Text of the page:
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Budget June 2010 - housing

  • Published: Tuesday, 22 June 2010

A number of changes have been announced which relate to housing costs. There is a planned freeze on Council Tax, a major reform of Housing Benefit and increases to Capital Gains Tax for higher rate tax payers. Stamp Duty has been left at its current levels for now.

Council Tax

The government has said it will work with local authorities to freeze Council Tax in 2011-2012.

Capital Gains Tax

Higher rate taxpayers face an increase in Capital Gains Tax from 18 to 28 per cent, with effect from midnight on 22 June 2010.

Low and middle income savers who pay income tax at the basic rate will continue to pay tax on their capital gains at 18 per cent.

Stamp Duty Land Tax

High value properties

The government will examine whether further changes to the rules on Stamp Duty Land Tax on high value property transactions are needed to prevent tax avoidance in this area.

First time buyers

As announced in the Coalition Agreement, the government will review the Stamp Duty Land Tax Relief for first time buyers, also known as the 'Stamp Duty Holiday'. The review will take into account its impact on affordability and value for money.

Furnished holiday lets

The proposal inherited by the government to repeal the special tax rules for furnished holiday lettings will not be implemented.

Instead, the government will consult over the summer on a proposal to ensure the tax rules meet EU law in a fiscally responsible way, by changing the eligibility thresholds and restricting the use of loss relief. Any changes will take effect from April 2011, and in the meantime the current rules continue to apply for the 2010-11 tax year.

Housing Benefit

The Chancellor announced a major reform of Housing Benefit from April 2011. This is part of larger 2011 welfare reforms that aim to make the system fairer and more affordable.
 
The measures include:

  • re-setting and restricting Local Housing Allowances
  • increasing deductions
  • reducing certain awards
  • time-limiting the receipt of full Housing Benefit for claimants who can be expected to look for work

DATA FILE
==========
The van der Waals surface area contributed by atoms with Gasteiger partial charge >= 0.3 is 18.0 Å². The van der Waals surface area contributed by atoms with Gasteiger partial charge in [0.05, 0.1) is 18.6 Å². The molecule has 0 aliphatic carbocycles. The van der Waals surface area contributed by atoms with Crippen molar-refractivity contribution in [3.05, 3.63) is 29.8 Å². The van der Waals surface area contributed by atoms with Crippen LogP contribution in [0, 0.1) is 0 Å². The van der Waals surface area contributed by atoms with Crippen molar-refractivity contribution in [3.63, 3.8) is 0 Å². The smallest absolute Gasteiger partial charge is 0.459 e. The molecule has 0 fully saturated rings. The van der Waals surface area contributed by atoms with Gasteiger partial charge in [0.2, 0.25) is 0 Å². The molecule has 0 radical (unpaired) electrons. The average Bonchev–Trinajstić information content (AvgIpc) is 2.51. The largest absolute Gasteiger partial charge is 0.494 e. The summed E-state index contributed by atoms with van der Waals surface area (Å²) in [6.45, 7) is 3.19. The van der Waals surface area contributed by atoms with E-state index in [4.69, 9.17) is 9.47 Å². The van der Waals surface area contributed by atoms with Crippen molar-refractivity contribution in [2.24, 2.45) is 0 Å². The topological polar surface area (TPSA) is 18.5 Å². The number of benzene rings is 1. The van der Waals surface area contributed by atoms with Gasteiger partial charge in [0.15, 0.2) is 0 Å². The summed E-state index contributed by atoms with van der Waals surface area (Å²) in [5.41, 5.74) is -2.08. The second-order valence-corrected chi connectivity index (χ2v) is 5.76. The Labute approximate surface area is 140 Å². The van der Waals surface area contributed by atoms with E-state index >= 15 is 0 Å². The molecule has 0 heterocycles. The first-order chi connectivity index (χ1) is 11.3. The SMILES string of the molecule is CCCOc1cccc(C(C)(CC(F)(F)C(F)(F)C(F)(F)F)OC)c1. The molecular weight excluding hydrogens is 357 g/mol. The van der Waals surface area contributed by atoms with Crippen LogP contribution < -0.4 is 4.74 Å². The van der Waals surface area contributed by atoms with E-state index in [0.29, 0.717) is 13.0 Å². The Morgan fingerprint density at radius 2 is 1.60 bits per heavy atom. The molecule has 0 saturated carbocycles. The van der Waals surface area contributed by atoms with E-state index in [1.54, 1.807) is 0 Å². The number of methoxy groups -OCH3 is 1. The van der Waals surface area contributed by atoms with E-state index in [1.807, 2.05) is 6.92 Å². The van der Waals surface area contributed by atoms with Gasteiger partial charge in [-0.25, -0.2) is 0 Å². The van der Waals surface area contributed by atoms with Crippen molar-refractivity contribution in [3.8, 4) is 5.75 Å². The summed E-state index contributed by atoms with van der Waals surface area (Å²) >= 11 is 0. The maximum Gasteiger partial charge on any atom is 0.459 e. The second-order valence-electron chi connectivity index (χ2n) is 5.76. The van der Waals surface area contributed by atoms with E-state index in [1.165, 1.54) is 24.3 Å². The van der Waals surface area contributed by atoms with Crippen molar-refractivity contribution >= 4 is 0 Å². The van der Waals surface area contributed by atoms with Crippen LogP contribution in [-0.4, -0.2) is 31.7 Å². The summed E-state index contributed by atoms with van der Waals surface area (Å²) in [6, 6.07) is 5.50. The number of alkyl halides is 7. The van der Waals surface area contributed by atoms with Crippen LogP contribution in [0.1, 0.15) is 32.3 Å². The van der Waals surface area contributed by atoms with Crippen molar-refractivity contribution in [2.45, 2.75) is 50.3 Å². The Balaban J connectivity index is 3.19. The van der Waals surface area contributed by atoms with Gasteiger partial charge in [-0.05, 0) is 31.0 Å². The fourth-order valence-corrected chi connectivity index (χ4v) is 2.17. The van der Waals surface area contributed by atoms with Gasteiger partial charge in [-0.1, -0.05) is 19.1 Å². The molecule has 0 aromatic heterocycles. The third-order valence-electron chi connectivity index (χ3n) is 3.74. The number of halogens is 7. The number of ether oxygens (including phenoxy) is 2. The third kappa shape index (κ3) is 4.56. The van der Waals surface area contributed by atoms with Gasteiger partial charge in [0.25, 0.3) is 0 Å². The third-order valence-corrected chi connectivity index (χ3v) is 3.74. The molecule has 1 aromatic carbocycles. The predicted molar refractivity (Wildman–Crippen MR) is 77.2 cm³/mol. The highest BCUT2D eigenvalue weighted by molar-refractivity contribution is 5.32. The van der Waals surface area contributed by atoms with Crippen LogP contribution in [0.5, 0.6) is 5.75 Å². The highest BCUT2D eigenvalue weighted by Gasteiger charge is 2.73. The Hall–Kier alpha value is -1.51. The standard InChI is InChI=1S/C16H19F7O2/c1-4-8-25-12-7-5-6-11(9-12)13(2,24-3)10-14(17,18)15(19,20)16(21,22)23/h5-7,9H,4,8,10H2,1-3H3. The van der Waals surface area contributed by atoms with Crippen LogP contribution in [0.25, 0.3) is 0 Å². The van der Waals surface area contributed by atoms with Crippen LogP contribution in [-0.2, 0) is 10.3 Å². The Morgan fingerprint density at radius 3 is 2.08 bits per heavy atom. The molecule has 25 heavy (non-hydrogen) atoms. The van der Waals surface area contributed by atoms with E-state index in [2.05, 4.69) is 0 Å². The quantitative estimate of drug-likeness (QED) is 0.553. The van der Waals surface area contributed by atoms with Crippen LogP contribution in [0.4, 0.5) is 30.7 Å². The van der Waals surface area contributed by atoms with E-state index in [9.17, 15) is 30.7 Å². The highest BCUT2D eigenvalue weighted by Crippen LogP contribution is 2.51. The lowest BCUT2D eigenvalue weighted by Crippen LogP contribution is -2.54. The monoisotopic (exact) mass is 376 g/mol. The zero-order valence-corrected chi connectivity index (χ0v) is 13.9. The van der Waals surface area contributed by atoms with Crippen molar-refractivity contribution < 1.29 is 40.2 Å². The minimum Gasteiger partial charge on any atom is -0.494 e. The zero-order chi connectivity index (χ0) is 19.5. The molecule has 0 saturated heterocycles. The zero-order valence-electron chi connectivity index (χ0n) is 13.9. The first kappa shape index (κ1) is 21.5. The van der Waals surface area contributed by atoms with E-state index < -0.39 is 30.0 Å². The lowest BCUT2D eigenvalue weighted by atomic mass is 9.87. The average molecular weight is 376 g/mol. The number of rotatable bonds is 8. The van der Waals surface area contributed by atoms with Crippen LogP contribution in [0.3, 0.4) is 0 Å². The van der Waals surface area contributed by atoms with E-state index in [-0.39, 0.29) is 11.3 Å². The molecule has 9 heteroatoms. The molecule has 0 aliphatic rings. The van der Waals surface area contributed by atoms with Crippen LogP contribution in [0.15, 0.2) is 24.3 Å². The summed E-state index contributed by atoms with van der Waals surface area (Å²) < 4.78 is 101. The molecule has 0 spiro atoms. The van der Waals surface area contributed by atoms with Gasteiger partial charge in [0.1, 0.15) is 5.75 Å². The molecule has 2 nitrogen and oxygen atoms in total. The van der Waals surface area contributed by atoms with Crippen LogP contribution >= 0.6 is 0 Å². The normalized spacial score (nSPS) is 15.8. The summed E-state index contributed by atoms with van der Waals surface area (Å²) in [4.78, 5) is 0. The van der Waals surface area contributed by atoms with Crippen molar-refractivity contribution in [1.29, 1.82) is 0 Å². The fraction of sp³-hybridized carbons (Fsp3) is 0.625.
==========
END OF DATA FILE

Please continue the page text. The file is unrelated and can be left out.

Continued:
• restricting Housing Benefit for working-age claimants in the social rented sector who are living in a larger property than their household size warrants
  • new maximum limits on housing benefit: from £250 a week for a one-bedroom property to £400 a week for a property of four or more bedrooms
  • re-adjusting Support for Mortgage Interest (SMI) payments - currently 1.58 percentage points above the Bank of England Base rate; from October 2010 SMI will be paid at the Bank of England’s published Average Mortgage Rate

The Chancellor said that the combined measures would reduce the cost of Housing Benefit by "£1.8 billion a year by the end of the Parliament".

Measures to support those most in need

More resources will be targeted at those most in need of help with their housing costs. These include:

  • increasing by £40 million the budget for Discretionary Housing Payments, which deal with hardship cases
  • covering the cost of an additional room for claimants with a disability who need a carer

Changes to how the rate of Housing Benefit is set

From April 2011, Housing Benefit will be set in line with the Consumer Prices Index (CPI) instead of the Retail Prices Index (RPI). Both are measures of inflation published monthly by the Office for National Statistics.

The CPI measures the average changes in the prices of consumer goods and services in the UK from month to month. It is the main UK measure of inflation, and forms the basis for the government's inflation target.

The RPI is similar in nature to the CPI, but differs in the type of goods covered and how it is calculated. The RPI includes mortgage interest payments and housing depreciation, while the CPI does not.

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